Water Shortage Crisis in Assyrian Towns in North Iraq

July 2014

(AINA) — The water purification plants in Mosul supply water for the city and surrounding areas. After taking control of Mosul on June 10, ISIS severely limited the water supply from al-Rashidiya and al-Slamiya water projects, which provide the Northern and Southern Nineveh Plain with potable water (AINA 2014-06-272014-06-18). According to a report by the Hammurabi Human Rights Organization, ISIS is allowing only about 90 minutes of pumping per day.

The Assyrian towns of Baghdede, Karemlis, Bartella, Tel Kepe, Batnaya and Bashiqah — home to nearly 200,000 Assyrians — face severe water shortages.

Residents have begun digging wells to secure water, but are limited by a lack of funding.

The towns of Baghdede, Karemlis and Bartella, with a population of 70,000 Assyrians, require more than 20 Artesian wells to supply the water needs of the residents. Each well typically costs about $30,000 to install, with operating crews and generators. $600,000 is required to install these wells.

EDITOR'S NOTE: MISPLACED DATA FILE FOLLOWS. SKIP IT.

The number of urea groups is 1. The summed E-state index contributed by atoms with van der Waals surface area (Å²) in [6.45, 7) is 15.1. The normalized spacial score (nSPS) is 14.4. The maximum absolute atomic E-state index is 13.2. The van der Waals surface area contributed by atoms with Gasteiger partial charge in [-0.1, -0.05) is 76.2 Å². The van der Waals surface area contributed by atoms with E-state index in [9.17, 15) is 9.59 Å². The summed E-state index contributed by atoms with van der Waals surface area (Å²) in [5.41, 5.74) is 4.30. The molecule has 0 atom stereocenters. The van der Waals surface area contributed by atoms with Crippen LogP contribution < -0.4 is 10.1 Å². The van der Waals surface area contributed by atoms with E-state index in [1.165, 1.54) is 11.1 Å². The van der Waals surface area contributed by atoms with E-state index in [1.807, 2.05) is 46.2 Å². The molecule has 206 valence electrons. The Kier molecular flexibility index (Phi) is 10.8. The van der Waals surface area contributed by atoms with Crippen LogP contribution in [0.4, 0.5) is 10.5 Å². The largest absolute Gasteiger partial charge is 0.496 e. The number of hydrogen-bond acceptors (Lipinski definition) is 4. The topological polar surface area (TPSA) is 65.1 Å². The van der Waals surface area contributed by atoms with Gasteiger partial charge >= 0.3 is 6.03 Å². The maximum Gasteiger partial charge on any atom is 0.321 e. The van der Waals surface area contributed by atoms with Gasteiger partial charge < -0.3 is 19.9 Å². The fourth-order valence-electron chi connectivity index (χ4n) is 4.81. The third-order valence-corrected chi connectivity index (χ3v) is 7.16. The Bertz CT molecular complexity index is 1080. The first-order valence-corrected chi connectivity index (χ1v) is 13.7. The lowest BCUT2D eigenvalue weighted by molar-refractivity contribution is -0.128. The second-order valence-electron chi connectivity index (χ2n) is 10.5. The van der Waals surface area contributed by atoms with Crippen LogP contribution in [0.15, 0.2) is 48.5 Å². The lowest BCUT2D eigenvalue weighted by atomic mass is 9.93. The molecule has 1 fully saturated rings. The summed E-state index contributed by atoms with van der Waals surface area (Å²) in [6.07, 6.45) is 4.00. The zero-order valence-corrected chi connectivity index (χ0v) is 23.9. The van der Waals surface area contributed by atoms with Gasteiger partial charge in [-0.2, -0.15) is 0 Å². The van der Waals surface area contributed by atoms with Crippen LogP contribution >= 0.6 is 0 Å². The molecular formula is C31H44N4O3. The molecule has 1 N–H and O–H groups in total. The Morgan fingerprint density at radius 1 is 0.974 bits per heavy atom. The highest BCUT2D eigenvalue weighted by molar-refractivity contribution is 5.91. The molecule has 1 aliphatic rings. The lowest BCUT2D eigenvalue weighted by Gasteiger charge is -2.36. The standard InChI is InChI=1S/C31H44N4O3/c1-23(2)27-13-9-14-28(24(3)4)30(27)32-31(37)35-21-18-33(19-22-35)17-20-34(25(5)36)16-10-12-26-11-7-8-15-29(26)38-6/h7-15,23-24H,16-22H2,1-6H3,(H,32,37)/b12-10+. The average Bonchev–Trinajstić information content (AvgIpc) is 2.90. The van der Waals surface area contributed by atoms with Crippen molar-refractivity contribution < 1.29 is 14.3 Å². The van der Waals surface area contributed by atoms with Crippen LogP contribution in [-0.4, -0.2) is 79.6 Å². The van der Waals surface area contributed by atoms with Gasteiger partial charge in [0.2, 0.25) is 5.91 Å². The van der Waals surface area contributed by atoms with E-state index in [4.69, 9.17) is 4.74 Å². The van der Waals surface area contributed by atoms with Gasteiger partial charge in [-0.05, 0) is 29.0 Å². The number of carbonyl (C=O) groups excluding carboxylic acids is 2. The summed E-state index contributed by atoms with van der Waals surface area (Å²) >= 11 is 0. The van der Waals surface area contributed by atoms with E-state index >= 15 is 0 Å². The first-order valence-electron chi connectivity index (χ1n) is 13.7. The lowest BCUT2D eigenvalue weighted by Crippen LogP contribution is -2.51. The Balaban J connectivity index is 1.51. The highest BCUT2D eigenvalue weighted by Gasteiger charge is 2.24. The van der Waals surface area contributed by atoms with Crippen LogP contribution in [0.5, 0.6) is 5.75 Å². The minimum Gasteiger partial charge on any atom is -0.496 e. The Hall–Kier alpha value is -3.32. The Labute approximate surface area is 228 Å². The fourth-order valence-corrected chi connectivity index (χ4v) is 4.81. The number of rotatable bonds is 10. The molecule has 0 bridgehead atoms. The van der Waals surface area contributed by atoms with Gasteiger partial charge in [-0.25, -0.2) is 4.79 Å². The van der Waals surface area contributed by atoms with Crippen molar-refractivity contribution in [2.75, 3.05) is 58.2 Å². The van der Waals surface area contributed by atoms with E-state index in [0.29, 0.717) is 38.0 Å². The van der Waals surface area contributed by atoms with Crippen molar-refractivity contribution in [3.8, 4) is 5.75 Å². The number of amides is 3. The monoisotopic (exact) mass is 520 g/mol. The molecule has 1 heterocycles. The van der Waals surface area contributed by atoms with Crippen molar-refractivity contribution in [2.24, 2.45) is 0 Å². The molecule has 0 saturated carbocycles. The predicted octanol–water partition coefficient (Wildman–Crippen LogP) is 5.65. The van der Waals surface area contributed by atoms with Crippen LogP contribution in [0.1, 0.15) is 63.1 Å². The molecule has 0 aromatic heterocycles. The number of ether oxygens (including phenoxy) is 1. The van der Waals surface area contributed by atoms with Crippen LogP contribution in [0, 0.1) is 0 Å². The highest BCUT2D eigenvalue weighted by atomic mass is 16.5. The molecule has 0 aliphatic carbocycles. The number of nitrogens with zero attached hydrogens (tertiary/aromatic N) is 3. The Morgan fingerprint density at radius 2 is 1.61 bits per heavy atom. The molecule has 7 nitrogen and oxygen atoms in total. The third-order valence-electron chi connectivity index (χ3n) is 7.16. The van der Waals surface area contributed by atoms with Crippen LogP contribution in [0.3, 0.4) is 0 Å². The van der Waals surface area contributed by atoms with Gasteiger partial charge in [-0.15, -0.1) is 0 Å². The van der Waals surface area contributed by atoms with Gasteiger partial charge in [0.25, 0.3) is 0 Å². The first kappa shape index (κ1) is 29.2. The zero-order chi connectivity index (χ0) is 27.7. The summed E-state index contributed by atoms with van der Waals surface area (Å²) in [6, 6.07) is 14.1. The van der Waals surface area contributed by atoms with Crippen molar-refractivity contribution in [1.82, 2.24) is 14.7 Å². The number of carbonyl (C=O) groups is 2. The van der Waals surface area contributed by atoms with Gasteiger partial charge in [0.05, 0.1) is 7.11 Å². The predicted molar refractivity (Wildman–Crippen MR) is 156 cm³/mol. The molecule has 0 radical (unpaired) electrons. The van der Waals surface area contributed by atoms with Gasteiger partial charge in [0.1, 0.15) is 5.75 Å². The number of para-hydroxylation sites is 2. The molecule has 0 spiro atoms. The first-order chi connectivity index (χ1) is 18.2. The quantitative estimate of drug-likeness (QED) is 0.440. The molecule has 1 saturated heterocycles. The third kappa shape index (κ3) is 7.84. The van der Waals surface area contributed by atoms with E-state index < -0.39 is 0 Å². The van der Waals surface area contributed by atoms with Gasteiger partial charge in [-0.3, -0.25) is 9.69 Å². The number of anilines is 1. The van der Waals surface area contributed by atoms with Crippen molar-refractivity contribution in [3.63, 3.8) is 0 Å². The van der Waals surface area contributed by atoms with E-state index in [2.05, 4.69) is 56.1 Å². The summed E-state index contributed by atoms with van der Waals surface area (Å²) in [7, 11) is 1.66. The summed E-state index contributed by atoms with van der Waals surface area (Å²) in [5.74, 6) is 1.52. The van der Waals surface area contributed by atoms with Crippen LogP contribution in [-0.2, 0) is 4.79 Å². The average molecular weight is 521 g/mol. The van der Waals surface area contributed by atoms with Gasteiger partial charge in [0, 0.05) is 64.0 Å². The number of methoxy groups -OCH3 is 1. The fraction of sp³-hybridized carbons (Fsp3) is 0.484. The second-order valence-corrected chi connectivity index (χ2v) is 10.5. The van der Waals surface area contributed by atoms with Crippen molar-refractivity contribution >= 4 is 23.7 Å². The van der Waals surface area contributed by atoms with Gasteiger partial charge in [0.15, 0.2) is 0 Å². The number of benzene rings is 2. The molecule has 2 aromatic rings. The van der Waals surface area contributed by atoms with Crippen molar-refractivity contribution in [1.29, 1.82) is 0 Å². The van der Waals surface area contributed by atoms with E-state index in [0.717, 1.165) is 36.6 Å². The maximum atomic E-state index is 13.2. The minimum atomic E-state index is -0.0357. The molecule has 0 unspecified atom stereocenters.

Donations have come forth. The Christian Endowment will finance 4 wells; the Consulate of The United Arab Emirates has pledged money for 4 wells.

The Hammurabi Human Rights Organization, an NGO based in Baghdad, has stated that it is prepared to begin installing wells pending funding.

If water shortage crisis is not resolved soon, Assyrians will be forced to abandon their homes and villages and move to areas where they can find water.

© 2014 Assyrian International News Agency.

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